Southern Stuff: Adding E-R Doesn’t Make a Word Proper
This morning, I came across an article which stated that Natural Bridge Park in Haleyville, AL is for sale. Apparently, the family which owns it is not in a position to run the park right now. Full story.
So, quite naturally, this led me to check out what I thought was the website for the park. I’m a huge fan of weekend trips. Anyplace where it takes five hours or less to drive and arrive, I’m in!
It actually ended up being the website for the Alabama Mountain Lakes Tourist Association. Let me tell you, the website is one of the most well-organized for tourists. It lists places to stay (outside of hotels) and area restaurants, which is important to me. When I travel, I like to eat at places we don’t have at home. Chain restaurants are almost always a last resort.
Well, after I visit the website, I decide to look for it on a map to see in what direction I would be traveling if I decided to visit.
I pull up the map, and there are dozens upon dozens of other cities and towns on it. I don’t know why, but this one particular city caught my eye: Selmer.
As soon as I saw it, I said, “What is this? Selma’s more sophisticated cousin?”
This is how my mind works ALL DAY! Nothing can ever be left alone. I had to look up both cities’ dates of incorporation.
Selma, Alabama is said to have been settled in 1815 and incorporated in 1820. And the date for Selmer, Tennessee? 1901!
Eureka! (Yes, that’s how I talk inside my head. Overlook that part.)
Just as I was about to let it go and just move on, something else caught my eye. It was a line that read as follows:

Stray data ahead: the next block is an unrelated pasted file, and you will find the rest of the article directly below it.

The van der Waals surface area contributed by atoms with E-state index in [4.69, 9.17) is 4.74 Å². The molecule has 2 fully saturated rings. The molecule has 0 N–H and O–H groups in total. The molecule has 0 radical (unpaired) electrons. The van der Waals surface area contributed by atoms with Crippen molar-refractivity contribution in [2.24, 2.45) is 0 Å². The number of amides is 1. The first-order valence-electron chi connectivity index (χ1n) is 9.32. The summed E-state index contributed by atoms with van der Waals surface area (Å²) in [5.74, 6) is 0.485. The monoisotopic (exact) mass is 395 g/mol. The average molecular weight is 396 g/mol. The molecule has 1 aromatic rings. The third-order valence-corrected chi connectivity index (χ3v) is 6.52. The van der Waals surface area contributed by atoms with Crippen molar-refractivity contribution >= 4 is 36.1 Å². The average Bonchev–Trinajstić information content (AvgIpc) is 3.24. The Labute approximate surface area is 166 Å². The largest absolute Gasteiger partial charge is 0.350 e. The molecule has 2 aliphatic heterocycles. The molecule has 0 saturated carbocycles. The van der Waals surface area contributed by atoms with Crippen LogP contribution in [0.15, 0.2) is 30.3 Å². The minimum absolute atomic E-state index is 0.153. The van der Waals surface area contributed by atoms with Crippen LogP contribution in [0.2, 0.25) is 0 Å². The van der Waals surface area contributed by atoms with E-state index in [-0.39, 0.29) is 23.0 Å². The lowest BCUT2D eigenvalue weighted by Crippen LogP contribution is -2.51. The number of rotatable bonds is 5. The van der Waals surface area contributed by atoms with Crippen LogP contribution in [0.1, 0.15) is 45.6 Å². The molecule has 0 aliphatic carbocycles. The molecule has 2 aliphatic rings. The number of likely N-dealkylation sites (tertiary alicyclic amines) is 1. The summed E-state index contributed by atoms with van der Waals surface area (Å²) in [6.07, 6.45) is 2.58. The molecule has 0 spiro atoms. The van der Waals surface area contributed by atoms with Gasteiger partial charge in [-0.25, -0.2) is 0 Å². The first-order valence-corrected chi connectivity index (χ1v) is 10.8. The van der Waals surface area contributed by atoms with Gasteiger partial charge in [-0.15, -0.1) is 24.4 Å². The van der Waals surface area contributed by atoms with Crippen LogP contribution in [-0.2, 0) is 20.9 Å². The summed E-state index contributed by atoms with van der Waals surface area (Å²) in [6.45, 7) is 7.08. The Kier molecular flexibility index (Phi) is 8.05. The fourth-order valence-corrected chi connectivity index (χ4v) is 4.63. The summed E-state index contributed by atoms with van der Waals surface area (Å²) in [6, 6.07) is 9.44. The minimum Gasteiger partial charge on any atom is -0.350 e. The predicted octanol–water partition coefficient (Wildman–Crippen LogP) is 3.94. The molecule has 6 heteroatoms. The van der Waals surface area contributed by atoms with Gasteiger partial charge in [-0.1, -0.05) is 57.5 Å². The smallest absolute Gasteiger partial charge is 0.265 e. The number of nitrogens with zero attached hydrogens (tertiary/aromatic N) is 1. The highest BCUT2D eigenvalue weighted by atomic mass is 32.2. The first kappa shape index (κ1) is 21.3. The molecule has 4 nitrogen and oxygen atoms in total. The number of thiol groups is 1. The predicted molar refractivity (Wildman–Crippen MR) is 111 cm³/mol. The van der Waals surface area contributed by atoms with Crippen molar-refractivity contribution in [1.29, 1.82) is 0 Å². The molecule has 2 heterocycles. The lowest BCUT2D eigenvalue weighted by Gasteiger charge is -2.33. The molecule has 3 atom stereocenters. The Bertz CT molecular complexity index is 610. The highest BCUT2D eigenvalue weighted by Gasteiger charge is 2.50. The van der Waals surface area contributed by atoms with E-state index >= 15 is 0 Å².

Named for Selma, Alabama
Now see, here I was playing about Selmer being a more sophisticated cousin of Selma and it turns out that’s EXACTLY what it was! *tickled*
So, just add an “E-R” and it makes the word prop-ER, huh?
I think I went so far into this thing because I hear it so much in my everyday life. People convert words which end in “A” to end in “E-R” for no godly reason. (To the contrary, words that end in "E-R" are often made to end with an "A" to create an informality.... And I WON'T be giving an example here.)
Actor and producer Tyler Perry made millions of dollars with his portrayal of the character Madea, who adds an “E-R” to everything! What makes the character so relatable is that we all know or have heard stories of people who are very similar to the character.
I’ve even heard someone say “Mommer.” Mommer? What the heck is a Mommer. If “Momma” is too casual, just cut it off at Mom. But Mommer?
Y’all running out!
(I had to type it like I felt it.)
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